Few marital problems cause as much heartache and devastation as infidelity. Money worries, health issues and disagreements about children can strain a relationship — but infidelity undermines the foundation of marriage itself.
Divorce isn't necessarily inevitable after infidelity, however. With time to heal and a mutual goal of rebuilding the relationship, some couples can emerge from infidelity with a stronger and more intimate relationship.
Infidelity isn't a single, clearly defined situation — and what's considered infidelity varies among couples and even between partners in a relationship. For example, is an emotional connection without physical intimacy considered infidelity? What about online relationships?
Keep in mind that affairs are largely fantasies. The person outside of the marriage is often idealized and seen as an escape from real problems.
Why affairs happen
Many factors can contribute to infidelity, some of which aren't fundamentally about sex. Some factors stem from individual problems, such as low self-esteem, alcoholism or sexual addiction. Marital problems that have been building for years can also fuel an affair. Generally, a person who's having an affair:
- Experiences sexual attraction to someone other than his or her partner and decides to act on this feeling rather than suppress it
- Keeps the affair going in secret by resorting to lies and deception
- Confides in someone other than his or her partner about his or her marital problems
- Feels a stronger emotional connection in a romantic way to someone other than his or her marital partner
- Develops unrealistic fantasies about someone other than his or her partner, and doesn't listen to information to the contrary
Discovering an affair
The initial discovery of an affair usually triggers powerful emotions for both partners — shock, rage, betrayal, shame, depression, guilt, remorse. At this point, it's important to proceed with caution:
- Don't make rash decisions. If you think you might physically hurt yourself or someone else, seek professional help immediately.
- Give each other space. The discovery of an affair can be intense. You might find yourself acting erratically or unlike yourself as you attempt to grasp what has happened. Take a "timeout" when emotions are running high.
- Seek support. Share your feelings with trusted friends or loved ones, or talk to a spiritual leader or counselor. Objective, nonjudgmental support can help you process what you're feeling.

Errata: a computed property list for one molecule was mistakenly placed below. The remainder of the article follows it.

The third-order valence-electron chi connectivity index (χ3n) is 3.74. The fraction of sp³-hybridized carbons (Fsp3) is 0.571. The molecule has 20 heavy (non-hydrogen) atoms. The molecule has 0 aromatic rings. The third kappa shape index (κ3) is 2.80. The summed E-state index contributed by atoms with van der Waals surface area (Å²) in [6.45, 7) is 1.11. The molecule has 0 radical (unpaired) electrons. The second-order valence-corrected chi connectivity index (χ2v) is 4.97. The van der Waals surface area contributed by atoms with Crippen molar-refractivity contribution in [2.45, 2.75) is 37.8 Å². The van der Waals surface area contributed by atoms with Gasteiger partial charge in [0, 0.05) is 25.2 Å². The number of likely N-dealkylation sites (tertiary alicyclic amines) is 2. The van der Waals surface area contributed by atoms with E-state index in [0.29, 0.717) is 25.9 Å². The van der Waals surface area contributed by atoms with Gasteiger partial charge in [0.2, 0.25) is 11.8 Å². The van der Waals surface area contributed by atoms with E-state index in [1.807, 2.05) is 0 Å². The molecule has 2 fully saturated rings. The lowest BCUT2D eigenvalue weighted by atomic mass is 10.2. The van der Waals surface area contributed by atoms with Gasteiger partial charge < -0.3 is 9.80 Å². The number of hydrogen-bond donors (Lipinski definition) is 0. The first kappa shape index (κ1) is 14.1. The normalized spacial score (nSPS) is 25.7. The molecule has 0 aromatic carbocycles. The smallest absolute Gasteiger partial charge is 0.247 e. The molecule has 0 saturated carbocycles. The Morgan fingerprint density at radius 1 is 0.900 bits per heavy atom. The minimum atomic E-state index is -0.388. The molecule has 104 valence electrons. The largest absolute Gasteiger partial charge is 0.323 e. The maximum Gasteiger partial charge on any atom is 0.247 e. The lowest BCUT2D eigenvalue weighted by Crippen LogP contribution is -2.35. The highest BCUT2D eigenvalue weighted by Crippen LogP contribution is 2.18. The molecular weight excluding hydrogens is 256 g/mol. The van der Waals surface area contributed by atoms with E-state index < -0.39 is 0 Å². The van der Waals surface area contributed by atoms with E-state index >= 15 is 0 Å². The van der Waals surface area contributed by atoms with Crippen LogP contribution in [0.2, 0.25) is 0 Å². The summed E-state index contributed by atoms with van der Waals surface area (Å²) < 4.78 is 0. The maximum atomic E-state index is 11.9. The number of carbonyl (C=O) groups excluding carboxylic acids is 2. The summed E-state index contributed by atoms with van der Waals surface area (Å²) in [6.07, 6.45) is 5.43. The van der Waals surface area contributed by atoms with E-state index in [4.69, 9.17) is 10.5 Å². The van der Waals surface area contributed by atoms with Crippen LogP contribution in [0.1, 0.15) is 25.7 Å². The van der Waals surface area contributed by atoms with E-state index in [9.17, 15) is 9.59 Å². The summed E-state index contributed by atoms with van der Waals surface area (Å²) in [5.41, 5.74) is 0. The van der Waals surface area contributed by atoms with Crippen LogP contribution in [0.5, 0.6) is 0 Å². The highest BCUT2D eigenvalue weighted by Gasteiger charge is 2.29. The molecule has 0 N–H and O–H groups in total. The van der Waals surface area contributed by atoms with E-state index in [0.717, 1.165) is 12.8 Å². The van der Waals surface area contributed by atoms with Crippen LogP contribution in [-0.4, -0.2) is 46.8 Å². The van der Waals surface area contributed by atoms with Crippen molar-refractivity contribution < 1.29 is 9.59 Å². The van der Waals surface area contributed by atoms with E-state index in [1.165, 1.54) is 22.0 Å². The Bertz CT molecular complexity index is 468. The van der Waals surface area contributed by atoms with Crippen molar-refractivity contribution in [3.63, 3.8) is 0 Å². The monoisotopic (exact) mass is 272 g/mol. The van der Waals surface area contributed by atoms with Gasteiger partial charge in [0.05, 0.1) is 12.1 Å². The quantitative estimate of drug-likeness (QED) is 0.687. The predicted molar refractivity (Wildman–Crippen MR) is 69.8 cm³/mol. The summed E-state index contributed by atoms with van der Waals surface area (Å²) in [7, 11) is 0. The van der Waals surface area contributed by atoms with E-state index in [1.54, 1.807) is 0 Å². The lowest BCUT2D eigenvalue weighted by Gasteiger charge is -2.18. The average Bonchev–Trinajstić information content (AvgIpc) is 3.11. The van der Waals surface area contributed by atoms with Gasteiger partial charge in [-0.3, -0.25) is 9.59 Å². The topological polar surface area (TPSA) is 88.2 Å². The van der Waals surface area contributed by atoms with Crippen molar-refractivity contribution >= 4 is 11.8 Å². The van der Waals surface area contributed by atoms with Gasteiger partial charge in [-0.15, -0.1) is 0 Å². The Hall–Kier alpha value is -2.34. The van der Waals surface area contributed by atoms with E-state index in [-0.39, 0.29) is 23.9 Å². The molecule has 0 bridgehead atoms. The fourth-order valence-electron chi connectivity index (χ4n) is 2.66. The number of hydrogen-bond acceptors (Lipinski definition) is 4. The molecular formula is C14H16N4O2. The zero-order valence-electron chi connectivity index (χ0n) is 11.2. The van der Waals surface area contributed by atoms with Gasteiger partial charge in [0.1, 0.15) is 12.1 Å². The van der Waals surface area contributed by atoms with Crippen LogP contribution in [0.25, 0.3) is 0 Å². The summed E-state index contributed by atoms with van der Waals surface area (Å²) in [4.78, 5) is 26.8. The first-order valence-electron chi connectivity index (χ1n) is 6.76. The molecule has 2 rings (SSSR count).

- Take your time. Avoid delving into the intimate details of the affair right away. While you might share simple facts upfront, consider waiting to discuss more-complex issues — such as motivation — until you're further along in the healing process.
Mending a broken marriage
Recovering from an affair is a difficult and lengthy process. Still, it's possible for a marriage to survive — and even improve — after an affair. Consider these steps to promote healing:
- Don't decide. Before choosing to continue or end your marriage, take the time to heal and understand what was behind the affair. Learn the lessons that might prevent future problems.
- Be accountable. If you were unfaithful, take responsibility for your actions. End the affair, and stop all interaction or communication with the person. If the affair involved a co-worker, limit contact strictly to business, or get another job.
- Be honest. Once the initial shock is over, discuss what happened openly and honestly — no matter how difficult talking or hearing about the affair might be.
- Consider shared goals. It might take time to sort out what's happened and to consider whether your relationship can heal. If you share a goal of reconciliation, realize that healing the marriage will take time, energy and commitment.
- Consult a marriage counselor. Seek help from a licensed therapist who is specifically trained in marital therapy and experienced in dealing with infidelity. Marriage counseling can help you put the affair into perspective, identify issues that might have contributed to the affair, learn how to rebuild and strengthen your relationship, and avoid divorce — if that's the mutual goal. Consider asking your counselor to recommend reading material on the subject, too.
- Restore trust. Go to counseling together to confirm your commitment to the marriage and to prevent secrecy from continuing to erode your relationship. If you were unfaithful, you might be anxious to put the affair behind you and move forward — but it's important to let your partner set his or her own timetable for recovery.
- Forgive. Infidelity is emotionally devastating. Forgiveness isn't likely to come quickly or easily, but it can become easier over time. Keep in mind that forgiveness doesn't mean forgetting or discounting what happened.
Not every marriage affected by infidelity can — or should — be saved. Sometimes too much damage has been done or reconciliation remains elusive.
If you do choose to rebuild your marriage, focus on rebuilding trust. Talk about your fears with your partner — whether you're afraid of being betrayed or never being trusted again. Share your feelings, listen to each other and reset your marital boundaries.
If both of you are committed to rebuilding your relationship and you have the strength and determination for the task, the reward can be a partnership that grows in depth, honesty and intimacy.